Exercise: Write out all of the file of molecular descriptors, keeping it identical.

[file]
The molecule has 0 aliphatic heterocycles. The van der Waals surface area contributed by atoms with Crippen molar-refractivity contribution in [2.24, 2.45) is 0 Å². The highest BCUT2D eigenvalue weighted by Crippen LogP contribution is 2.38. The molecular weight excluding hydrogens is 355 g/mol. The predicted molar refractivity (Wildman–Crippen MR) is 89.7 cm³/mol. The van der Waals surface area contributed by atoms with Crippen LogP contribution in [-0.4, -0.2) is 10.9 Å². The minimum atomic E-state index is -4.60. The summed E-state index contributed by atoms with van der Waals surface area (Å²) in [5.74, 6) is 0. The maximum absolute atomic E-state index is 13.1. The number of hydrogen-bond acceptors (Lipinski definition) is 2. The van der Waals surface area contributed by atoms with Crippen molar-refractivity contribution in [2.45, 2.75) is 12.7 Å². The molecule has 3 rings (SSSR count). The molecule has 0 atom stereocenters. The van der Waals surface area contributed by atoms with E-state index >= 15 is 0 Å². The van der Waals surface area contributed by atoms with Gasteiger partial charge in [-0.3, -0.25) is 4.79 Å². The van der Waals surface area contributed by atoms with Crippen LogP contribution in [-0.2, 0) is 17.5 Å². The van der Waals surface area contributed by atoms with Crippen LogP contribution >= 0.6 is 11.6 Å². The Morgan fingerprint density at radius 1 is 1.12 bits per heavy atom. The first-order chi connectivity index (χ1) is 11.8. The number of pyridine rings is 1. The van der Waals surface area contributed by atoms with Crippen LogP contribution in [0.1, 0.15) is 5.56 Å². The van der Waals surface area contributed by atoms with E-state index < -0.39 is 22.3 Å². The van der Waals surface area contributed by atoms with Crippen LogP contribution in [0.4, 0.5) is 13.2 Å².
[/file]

The molecule has 0 aliphatic heterocycles. The van der Waals surface area contributed by atoms with Crippen molar-refractivity contribution in [2.24, 2.45) is 0 Å². The highest BCUT2D eigenvalue weighted by Crippen LogP contribution is 2.38. The molecular weight excluding hydrogens is 355 g/mol. The predicted molar refractivity (Wildman–Crippen MR) is 89.7 cm³/mol. The van der Waals surface area contributed by atoms with Crippen LogP contribution in [-0.4, -0.2) is 10.9 Å². The minimum atomic E-state index is -4.60. The summed E-state index contributed by atoms with van der Waals surface area (Å²) in [5.74, 6) is 0. The maximum absolute atomic E-state index is 13.1. The number of hydrogen-bond acceptors (Lipinski definition) is 2. The van der Waals surface area contributed by atoms with Crippen molar-refractivity contribution in [2.45, 2.75) is 12.7 Å². The molecule has 3 rings (SSSR count). The molecule has 0 atom stereocenters. The van der Waals surface area contributed by atoms with E-state index >= 15 is 0 Å². The van der Waals surface area contributed by atoms with Gasteiger partial charge in [-0.3, -0.25) is 4.79 Å². The van der Waals surface area contributed by atoms with Crippen LogP contribution in [-0.2, 0) is 17.5 Å². The van der Waals surface area contributed by atoms with Crippen LogP contribution >= 0.6 is 11.6 Å². The Morgan fingerprint density at radius 1 is 1.12 bits per heavy atom. The first-order chi connectivity index (χ1) is 11.8. The number of pyridine rings is 1. The van der Waals surface area contributed by atoms with Crippen LogP contribution in [0.1, 0.15) is 5.56 Å². The van der Waals surface area contributed by atoms with E-state index < -0.39 is 22.3 Å². The van der Waals surface area contributed by atoms with Crippen LogP contribution in [0.4, 0.5) is 13.2 Å².